Joint meeting of Conceptual Structure, Discourse and Language (CSDL) & Embodied and Situated Language Processing (ESLP)

Benjamin Bergen bkbergen at
Tue Aug 31 22:41:21 UTC 2010

Registration is now open for the joint meeting of:

The Conceptual Structure Discourse, and Language conference (CSDL)


The Embodied and Situated Language Processing workshop (ESLP)

UC San Diego
La Jolla, California
September 16-19, 2010.

Keynote Speakers:

  Michael Arbib, USC
  Lera Boroditsky, Stanford University
  Craig Chambers, UTM
  Matthew Crocker, U Saarbruecken
  Vic Ferreira, UC San Diego
  Adele Goldberg, Princeton
  George Lakoff, UC Berkeley
  Teenie Matlock, UC Merced
  Fey Parrill, Case Western
  Gabriella Vigliocco, University College London
  Rolf Zwaan, University of Rotterdam


The goal of this joint meeting is to foster interdisciplinary interactions.
To this end, the first day of the meeting (September 16th) will feature
tutorials on "Cognitive Linguistics for experimentalists and
computationalists" and "Experimental and computational methods for cognitive
linguists". These will be taught by the invited speakers and are intended to
provide basic familiarity with the tools, vocabulary, and practices of the
relevant disciplines. More details on the tutorial topics are available on
the conference website under 'schedule'

Research presentations begin on the morning of September 17th and run
through the afternoon of September 19th in a single-session format. The full
list of invited, oral, and poster presentations can be found here:


Registration is now open!

About the meeting:

CSDL, the biennial meeting of the North American branch of the International
Cognitive Linguistics Association, was first held in San Diego in 1994.
Cognitive Linguistics is the cover term for a collection of approaches to
language that focus heavily on the "embodiment" of language and on language
use. Under the rubric of embodiment, cognitive linguists investigate the
extent to which form depends on meaning, function, and use, as well as ways
in which language use depends on non-linguistic neurocognitive systems.
(For more on previous CSDLs:

ESLP 2010 is the third event in a workshop series that started in 2007. The
first goal of the conference is to bring together researchers working on the
interaction of language and visual/motor processing in embodied, situated,
and language-for-action research traditions. A further focus is on uniting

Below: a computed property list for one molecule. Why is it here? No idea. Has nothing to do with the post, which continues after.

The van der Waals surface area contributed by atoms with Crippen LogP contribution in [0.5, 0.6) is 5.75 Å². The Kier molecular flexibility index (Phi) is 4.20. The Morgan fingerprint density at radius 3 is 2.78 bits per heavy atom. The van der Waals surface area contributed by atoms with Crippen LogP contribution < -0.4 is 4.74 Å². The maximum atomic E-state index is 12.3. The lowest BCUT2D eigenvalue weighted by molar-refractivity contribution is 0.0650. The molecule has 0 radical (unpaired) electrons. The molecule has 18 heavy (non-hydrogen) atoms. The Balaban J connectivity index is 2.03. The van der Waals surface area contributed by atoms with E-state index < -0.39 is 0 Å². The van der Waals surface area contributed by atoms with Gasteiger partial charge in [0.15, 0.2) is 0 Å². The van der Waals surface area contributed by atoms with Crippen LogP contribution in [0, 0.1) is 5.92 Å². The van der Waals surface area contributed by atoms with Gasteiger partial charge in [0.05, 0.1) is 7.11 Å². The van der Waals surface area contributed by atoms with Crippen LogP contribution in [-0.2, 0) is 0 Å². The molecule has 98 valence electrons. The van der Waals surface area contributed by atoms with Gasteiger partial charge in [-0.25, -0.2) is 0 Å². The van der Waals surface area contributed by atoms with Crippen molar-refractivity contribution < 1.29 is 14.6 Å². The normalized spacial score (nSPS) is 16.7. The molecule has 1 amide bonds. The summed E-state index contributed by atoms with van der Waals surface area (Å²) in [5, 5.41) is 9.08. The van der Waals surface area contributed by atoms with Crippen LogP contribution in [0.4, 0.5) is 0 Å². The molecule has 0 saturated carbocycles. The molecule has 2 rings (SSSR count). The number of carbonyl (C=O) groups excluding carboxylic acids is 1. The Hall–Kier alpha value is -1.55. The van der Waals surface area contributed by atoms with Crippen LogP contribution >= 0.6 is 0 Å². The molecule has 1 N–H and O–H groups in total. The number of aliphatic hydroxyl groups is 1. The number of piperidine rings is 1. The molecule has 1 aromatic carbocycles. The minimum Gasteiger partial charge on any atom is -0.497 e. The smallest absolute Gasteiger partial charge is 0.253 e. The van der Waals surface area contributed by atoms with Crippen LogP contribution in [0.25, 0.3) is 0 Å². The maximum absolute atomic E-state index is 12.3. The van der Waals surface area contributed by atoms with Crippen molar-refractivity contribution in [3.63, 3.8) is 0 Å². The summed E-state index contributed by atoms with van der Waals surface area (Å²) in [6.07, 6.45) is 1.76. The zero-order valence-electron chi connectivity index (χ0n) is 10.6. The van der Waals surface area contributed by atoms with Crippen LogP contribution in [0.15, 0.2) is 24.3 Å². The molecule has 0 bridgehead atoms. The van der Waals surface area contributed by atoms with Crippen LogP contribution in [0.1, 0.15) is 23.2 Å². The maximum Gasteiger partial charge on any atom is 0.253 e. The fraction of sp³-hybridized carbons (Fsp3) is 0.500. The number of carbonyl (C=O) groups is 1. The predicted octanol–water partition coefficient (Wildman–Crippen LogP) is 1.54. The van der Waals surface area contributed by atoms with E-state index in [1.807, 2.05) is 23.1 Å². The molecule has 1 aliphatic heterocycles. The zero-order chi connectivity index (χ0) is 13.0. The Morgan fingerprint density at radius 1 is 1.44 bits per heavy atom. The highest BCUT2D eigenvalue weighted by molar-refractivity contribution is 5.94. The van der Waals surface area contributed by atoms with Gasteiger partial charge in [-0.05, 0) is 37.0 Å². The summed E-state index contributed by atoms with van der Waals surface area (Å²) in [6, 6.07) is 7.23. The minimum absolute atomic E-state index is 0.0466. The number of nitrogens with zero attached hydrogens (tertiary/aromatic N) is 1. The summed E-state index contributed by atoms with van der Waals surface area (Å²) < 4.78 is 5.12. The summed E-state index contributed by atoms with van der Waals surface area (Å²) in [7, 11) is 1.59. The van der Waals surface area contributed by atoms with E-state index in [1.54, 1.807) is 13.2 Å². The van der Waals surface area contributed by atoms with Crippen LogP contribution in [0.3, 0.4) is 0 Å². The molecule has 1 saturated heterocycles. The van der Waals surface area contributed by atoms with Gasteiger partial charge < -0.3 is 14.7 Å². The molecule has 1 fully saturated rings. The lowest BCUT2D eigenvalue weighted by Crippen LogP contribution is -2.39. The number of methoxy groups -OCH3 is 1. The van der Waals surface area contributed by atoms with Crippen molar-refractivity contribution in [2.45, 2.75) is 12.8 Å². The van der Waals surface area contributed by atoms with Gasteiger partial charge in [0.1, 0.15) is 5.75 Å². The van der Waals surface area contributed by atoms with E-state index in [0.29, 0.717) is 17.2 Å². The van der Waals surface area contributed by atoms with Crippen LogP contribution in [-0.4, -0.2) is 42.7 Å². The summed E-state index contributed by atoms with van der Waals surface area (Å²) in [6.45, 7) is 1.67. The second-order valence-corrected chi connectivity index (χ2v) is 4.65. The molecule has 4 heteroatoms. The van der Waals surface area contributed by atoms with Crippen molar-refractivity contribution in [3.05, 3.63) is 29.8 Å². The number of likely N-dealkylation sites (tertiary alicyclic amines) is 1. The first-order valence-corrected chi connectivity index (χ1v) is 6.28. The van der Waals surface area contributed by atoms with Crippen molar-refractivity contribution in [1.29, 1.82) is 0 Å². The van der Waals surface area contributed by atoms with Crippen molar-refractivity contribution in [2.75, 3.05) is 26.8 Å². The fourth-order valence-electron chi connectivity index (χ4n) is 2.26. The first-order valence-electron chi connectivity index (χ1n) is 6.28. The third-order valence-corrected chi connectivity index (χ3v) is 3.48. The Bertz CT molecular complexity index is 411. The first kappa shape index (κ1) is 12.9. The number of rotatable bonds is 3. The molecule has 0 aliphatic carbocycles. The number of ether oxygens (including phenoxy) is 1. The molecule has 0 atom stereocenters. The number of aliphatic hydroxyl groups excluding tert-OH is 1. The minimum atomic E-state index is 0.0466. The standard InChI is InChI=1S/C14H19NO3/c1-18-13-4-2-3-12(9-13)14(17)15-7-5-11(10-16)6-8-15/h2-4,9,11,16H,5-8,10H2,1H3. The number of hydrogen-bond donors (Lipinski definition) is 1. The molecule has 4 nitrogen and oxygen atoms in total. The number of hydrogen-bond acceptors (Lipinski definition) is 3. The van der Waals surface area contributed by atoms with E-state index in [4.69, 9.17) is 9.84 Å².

converging and complementary evidence from three different methods
(behavioral, neuropsychological, and computational). The first meeting led
to the publication of a special issue on embodied language processing in
Brain and Language (to appear in March 2010). ESLP took
place again in June, 2009 in Rotterdam, in association with
the international Cognitive Science Society Conference in Amsterdam (see

This joint meeting brings together two populations of researchers -
cognitive linguists on the one hand and psycholinguists and cognitive
psychologists studying embodied and situated language processing on the
other. There are substantial gains to be made by bringing these two
communities together. They share an interest in investigating how language
and its structure
depend upon situated use and embodied cognition, but differ in their methods
and many of their assumptions.

Cognitive linguists typically use traditional methods of linguistic analysis
(corpus methods, elicitation, native speaker judgments) to develop nuanced
and theoretically sophisticated accounts of how language is embodied how
language structure depends upon constraints imposed by known properties of
the human brain and body. They additionally focus on how language use
affects language structure and language change.

The ESLP community (psycholinguists, cognitive
psychologists, neuroscientists) typically use experimental and computational
methods to ask questions about the cognitive and neural mechanisms
underlying linguistic embodiment, and about the neural and cognitive
mechanisms when language is processed in its grounded physical and social
contexts situatedness.

For more information, please consult the meeting website: If you have
further questions, please contact the conference organizers, Ben Bergen
(UCSD) and Pia Knoeferle (Bielefeld University), at
csdl.eslp at

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